King, like all frauds your end is approaching.
Your “honorary” degrees, your Nobel Prize (what a grim farce) and other awards will not save you.
Satan could not do more. What incredible evilness.
There’s more, but you get the gist. The word “evil” is used six times in the one page screed. To imagine the FBI reduced to such an act of impotent cowardice astonishes, but desperate times call for desperate measures—as one of only a few official apartheid nations left in the world at that time, the U.S. was taking a beating in international circles. Scenes of unarmed protesters attacked by German shepherds had played on television sets around the planet. A change had begun that some of the most powerful entities in America wanted stopped. But no smears, no threats, and not even the murder of numerous civil rights activists, including King, could stem the tide.
That swell reached a high water mark. But unhealed wounds, social polarization, regressive lunacy, and political opportunism eventually rolled it back. Today, pundits tell credulous audiences numbering in the tens of millions that the bestowing of equal rights to African Americans wasa mistake. Worse, in just the few minutes we spent looking around the internet for a bit of material to write this post we ran into so many defenses of Hoover’s actions that it made us wonder if it was 1965 again. J. Edgar would have liked that. But what he wouldn’t have liked is that his enemy is a global icon while he's a historical embarrassment. |
The headlines that mattered yesteryear.
1984—Indira Gandhi Assassinated
In India, Prime Minister Indira Gandhi is assassinated by two of her own Sikh security guards in the garden of the Prime Minister's Residence at No. 1, Safdarjung Road in New Delhi. Gandhi had been walking to meet British actor Peter Ustinov for an interview. Riots soon break out in New Delhi and nearly 2,000 Sikhs are killed.
1945—Robinson Signs with Dodgers
Jackie Robinson, who had been playing with the Negro League team the Kansas City Monarchs, signs a contract with the Brooklyn Dodgers to become the first African-American major leaguer of the modern baseball era.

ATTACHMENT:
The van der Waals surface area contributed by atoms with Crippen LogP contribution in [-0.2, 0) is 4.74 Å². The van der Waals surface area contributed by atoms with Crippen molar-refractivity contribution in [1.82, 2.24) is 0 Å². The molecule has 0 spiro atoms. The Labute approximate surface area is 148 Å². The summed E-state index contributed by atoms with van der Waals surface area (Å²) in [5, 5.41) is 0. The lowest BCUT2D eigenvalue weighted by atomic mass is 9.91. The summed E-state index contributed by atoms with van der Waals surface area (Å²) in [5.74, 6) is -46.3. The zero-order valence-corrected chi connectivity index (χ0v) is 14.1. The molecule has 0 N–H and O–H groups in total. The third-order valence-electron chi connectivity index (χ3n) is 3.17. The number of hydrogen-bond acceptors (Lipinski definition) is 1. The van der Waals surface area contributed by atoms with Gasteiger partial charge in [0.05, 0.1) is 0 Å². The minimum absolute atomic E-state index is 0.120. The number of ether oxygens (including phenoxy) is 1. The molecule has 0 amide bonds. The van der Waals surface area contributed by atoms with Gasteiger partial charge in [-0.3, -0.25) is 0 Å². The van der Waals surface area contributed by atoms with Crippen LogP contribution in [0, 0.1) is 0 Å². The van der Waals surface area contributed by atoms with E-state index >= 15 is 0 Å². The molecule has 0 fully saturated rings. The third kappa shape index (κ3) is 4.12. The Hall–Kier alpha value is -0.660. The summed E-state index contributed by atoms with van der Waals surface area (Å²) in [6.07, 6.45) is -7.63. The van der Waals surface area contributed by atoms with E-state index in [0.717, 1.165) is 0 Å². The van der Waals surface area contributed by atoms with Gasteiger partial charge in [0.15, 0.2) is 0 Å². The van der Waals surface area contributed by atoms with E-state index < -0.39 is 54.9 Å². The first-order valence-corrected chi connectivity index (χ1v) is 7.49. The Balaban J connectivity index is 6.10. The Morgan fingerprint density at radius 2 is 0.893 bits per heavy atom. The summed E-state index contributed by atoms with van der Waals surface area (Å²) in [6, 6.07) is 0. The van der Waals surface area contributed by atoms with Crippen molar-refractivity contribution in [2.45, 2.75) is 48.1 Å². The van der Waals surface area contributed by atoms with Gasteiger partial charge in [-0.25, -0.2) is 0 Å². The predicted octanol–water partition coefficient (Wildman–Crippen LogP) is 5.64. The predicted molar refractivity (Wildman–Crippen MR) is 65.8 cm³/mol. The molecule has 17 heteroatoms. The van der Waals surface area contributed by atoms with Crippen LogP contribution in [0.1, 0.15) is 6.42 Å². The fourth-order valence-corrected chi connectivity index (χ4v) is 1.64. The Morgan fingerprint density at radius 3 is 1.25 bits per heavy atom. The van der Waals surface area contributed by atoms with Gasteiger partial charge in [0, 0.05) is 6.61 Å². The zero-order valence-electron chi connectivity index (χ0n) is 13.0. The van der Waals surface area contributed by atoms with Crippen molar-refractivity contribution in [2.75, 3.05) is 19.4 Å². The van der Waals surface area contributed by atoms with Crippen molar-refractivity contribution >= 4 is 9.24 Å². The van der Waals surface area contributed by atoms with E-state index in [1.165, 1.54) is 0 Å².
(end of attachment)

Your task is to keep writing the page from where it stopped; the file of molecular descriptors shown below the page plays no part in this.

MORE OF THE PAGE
1961—Soviets Detonate Super Nuke
The Soviet Union detonates an experimental nuclear weapon called Tsar Bomba
over the Arctic Circle, which, with a yield of 100 megatons of TNT, was then and remains today the most powerful weapon ever used by humanity.
1901—William McKinley's Assassin Executed
Leon Czolgosz, the assassin of U.S. President William McKinley, is executed at Auburn State Prison in Auburn, New York by means of the electric chair. Czolgosz had shot McKinley twice with a cheap revolver and the President had lingered for several days before dying. After Czolgosz is executed, he is buried on prison grounds and sulfuric acid is thrown into his coffin to disfigure his body and result in its quick decomposition.
1982—Lindy Chamberlain Convicted of Murder
In Australia, Lindy Chamberlain is found guilty of the murder of her nine-week-old daughter. The baby was killed during a camping trip in the Australian interior. Chamberlain claimed a dingo had taken the baby, but a jury decided Chamberlain cut the infant's throat and buried her. The body was never found, but forensic experts played a large role in the conviction. Four years after the trial the baby's jacket is found inside a dingo lair, backing up Chamberlain's claim, and she is released from prison.